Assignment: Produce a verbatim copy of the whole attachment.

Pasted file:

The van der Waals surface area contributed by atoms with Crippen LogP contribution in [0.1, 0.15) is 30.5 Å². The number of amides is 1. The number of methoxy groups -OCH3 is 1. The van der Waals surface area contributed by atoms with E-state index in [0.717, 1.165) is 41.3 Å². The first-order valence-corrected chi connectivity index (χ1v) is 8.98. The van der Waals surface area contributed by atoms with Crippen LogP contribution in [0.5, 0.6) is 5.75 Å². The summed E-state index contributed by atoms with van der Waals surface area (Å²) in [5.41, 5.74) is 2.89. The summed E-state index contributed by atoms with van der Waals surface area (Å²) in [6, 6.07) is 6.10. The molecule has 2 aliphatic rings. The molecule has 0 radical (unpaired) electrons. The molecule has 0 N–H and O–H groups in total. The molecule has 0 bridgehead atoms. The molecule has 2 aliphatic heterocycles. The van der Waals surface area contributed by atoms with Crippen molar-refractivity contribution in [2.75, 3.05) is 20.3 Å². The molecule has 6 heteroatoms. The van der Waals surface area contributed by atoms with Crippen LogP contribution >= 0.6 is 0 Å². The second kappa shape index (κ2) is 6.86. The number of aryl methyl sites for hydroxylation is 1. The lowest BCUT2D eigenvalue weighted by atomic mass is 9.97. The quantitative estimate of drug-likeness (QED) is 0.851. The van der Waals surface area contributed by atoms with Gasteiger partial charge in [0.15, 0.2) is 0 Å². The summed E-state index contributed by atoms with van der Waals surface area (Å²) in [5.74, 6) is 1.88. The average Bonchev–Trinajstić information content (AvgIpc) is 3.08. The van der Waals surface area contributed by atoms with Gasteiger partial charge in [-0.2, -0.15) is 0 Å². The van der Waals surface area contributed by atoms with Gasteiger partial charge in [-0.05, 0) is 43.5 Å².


The van der Waals surface area contributed by atoms with Crippen LogP contribution in [0.1, 0.15) is 30.5 Å². The number of amides is 1. The number of methoxy groups -OCH3 is 1. The van der Waals surface area contributed by atoms with E-state index in [0.717, 1.165) is 41.3 Å². The first-order valence-corrected chi connectivity index (χ1v) is 8.98. The van der Waals surface area contributed by atoms with Crippen LogP contribution in [0.5, 0.6) is 5.75 Å². The summed E-state index contributed by atoms with van der Waals surface area (Å²) in [5.41, 5.74) is 2.89. The summed E-state index contributed by atoms with van der Waals surface area (Å²) in [6, 6.07) is 6.10. The molecule has 2 aliphatic rings. The molecule has 0 radical (unpaired) electrons. The molecule has 0 N–H and O–H groups in total. The molecule has 0 bridgehead atoms. The molecule has 2 aliphatic heterocycles. The van der Waals surface area contributed by atoms with Crippen molar-refractivity contribution in [2.75, 3.05) is 20.3 Å². The molecule has 6 heteroatoms. The van der Waals surface area contributed by atoms with Crippen LogP contribution >= 0.6 is 0 Å². The second kappa shape index (κ2) is 6.86. The number of aryl methyl sites for hydroxylation is 1. The lowest BCUT2D eigenvalue weighted by atomic mass is 9.97. The quantitative estimate of drug-likeness (QED) is 0.851. The van der Waals surface area contributed by atoms with Gasteiger partial charge in [0.15, 0.2) is 0 Å². The summed E-state index contributed by atoms with van der Waals surface area (Å²) in [5.74, 6) is 1.88. The average Bonchev–Trinajstić information content (AvgIpc) is 3.08. The van der Waals surface area contributed by atoms with Gasteiger partial charge in [-0.2, -0.15) is 0 Å². The van der Waals surface area contributed by atoms with Gasteiger partial charge in [-0.05, 0) is 43.5 Å².